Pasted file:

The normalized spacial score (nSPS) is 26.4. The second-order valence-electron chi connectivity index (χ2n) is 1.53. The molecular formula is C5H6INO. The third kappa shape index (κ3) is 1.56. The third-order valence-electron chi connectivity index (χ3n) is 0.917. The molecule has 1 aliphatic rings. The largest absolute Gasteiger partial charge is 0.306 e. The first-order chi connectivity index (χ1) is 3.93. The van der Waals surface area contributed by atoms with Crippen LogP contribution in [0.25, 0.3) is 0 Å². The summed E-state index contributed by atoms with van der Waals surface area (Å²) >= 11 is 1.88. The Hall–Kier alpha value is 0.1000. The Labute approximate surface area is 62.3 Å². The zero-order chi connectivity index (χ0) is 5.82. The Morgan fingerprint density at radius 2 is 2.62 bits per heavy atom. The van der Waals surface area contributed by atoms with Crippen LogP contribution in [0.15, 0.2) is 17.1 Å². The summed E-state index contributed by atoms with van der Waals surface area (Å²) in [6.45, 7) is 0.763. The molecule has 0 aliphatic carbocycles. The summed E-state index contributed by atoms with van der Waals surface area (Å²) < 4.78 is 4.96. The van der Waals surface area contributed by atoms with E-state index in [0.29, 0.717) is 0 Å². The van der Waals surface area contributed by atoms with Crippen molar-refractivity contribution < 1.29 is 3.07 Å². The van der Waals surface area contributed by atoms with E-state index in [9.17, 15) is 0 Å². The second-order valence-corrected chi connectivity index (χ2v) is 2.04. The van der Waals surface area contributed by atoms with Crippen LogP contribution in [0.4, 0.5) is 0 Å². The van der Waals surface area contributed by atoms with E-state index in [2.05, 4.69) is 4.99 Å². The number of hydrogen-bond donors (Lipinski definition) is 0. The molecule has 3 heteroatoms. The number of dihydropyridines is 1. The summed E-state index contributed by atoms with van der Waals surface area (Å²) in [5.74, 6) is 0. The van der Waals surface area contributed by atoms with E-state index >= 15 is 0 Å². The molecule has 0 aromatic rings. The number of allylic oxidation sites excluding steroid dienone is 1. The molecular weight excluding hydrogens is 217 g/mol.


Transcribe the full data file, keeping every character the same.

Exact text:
The normalized spacial score (nSPS) is 26.4. The second-order valence-electron chi connectivity index (χ2n) is 1.53. The molecular formula is C5H6INO. The third kappa shape index (κ3) is 1.56. The third-order valence-electron chi connectivity index (χ3n) is 0.917. The molecule has 1 aliphatic rings. The largest absolute Gasteiger partial charge is 0.306 e. The first-order chi connectivity index (χ1) is 3.93. The van der Waals surface area contributed by atoms with Crippen LogP contribution in [0.25, 0.3) is 0 Å². The summed E-state index contributed by atoms with van der Waals surface area (Å²) >= 11 is 1.88. The Hall–Kier alpha value is 0.1000. The Labute approximate surface area is 62.3 Å². The zero-order chi connectivity index (χ0) is 5.82. The Morgan fingerprint density at radius 2 is 2.62 bits per heavy atom. The van der Waals surface area contributed by atoms with Crippen LogP contribution in [0.15, 0.2) is 17.1 Å². The summed E-state index contributed by atoms with van der Waals surface area (Å²) in [6.45, 7) is 0.763. The molecule has 0 aliphatic carbocycles. The summed E-state index contributed by atoms with van der Waals surface area (Å²) < 4.78 is 4.96. The van der Waals surface area contributed by atoms with E-state index in [0.29, 0.717) is 0 Å². The van der Waals surface area contributed by atoms with Crippen molar-refractivity contribution < 1.29 is 3.07 Å². The van der Waals surface area contributed by atoms with E-state index in [9.17, 15) is 0 Å². The second-order valence-corrected chi connectivity index (χ2v) is 2.04. The van der Waals surface area contributed by atoms with Crippen LogP contribution in [0.4, 0.5) is 0 Å². The van der Waals surface area contributed by atoms with E-state index in [2.05, 4.69) is 4.99 Å². The number of hydrogen-bond donors (Lipinski definition) is 0. The molecule has 3 heteroatoms. The number of dihydropyridines is 1. The summed E-state index contributed by atoms with van der Waals surface area (Å²) in [5.74, 6) is 0. The van der Waals surface area contributed by atoms with E-state index >= 15 is 0 Å². The molecule has 0 aromatic rings. The number of allylic oxidation sites excluding steroid dienone is 1. The molecular weight excluding hydrogens is 217 g/mol.